The end-note says Kisari Mohan Ganguli translation and refers to the site where one can access the translation. Had this been academic all the way through, in addition to Section (Ganguli uses the word “Section” for Chapter), the exact verse would have been cited. Especially for texts, with a purist’s academic style, more specificity might have been better. The style of writing falls just short. In any event, Sridhar should probably think of a popular version too. Second, the meat of the book is in the Hindu view. Should one have broadened the canvas to include Abrahamic religions, ancient Western civilisations and indigenous communities? I have my doubts.

There is a reason why the author does it. That is because he wants to add a second proposition. “In our examination of various cultures, traditions, and religions of the world, we noticed how most cultures and communities attached some notion of impurity and sacredness to menstruation. While polytheistic cultures have understood menstruation in terms of lack of vitality and incompetence, monotheistic religions have associated menstruation with the notion of Original Sin… Modernity, on the one hand, relies heavily on a positivistic and materialistic worldview, promoted by a modern, scientific narrative, and, on the other hand, it has inherited certain misogynistic views from Abrahamic religions like Christianity. It also desacralizes menstruation, and delegitimises the cultural experiences and the knowledge about menstruation prevalent in traditional societies, especially among non-western polytheistic cultures, by branding them as primitive knowledge as against western scientific understanding.”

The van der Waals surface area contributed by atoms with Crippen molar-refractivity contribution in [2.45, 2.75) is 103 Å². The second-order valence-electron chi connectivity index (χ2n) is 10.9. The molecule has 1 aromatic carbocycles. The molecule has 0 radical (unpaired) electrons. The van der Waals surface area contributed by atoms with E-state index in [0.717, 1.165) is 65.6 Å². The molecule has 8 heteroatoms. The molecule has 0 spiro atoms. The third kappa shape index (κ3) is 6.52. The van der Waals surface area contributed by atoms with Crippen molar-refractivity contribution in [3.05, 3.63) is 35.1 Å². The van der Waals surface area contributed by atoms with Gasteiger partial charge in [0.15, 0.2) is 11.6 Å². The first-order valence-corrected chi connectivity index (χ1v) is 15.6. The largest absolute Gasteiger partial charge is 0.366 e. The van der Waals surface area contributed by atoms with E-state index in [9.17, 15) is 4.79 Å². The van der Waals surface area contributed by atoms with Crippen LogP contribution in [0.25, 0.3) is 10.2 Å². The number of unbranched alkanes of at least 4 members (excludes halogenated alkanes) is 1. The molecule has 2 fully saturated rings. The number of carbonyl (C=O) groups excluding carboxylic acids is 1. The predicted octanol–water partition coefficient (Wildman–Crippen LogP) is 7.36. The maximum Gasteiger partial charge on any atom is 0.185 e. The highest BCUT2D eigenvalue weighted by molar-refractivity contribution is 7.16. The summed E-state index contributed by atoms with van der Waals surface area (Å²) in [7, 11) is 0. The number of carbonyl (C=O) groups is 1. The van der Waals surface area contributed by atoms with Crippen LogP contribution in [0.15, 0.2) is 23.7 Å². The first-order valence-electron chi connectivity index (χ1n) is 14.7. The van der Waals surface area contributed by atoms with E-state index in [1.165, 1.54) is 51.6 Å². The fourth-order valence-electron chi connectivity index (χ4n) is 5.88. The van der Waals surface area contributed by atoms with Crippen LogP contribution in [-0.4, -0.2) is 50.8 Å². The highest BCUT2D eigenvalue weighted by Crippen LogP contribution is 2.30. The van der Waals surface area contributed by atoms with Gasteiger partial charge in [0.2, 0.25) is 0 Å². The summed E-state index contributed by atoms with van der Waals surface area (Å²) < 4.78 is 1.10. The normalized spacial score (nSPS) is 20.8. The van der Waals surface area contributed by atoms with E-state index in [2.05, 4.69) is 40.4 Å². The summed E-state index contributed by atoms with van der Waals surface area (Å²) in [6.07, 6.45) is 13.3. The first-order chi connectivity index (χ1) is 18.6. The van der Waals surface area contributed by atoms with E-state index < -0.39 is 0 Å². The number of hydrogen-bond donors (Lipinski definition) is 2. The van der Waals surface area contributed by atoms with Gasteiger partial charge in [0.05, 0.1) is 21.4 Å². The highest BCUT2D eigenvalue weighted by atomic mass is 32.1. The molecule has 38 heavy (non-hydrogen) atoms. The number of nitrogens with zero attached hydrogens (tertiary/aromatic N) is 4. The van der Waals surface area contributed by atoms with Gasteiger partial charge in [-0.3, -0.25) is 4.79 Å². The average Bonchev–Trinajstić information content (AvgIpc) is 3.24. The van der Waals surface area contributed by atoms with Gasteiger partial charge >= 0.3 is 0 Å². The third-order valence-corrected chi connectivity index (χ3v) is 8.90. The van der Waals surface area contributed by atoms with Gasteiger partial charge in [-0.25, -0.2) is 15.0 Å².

Notice I have used the word “proposition”, not “hypothesis”, again. Nevertheless, I do have that niggling doubt about whether the book should have retained its focus on the first proposition and left the second proposition to be fully developed in a subsequent volume. But who can disagree with the author’s last words? “After all, Hinduism is the last surviving and still flourishing ancient civilisation. One such attempt is made in this book and it is the hope of the author that this will pave the way for further research in this direction.”

Whether you are interested in pursuing that research or not, please do read this wonderful book.

Bibek Debroy, a renowned economist, scholar and translator, is chairman of Economic Advisory Council to the PM. As a translator, he is best known for his magnificent rendition of the Mahabharata in 10 volumes and the three-volume translation of the Valmiki Ramayana. He has just come out with the English translation of The Bhagavata Purana.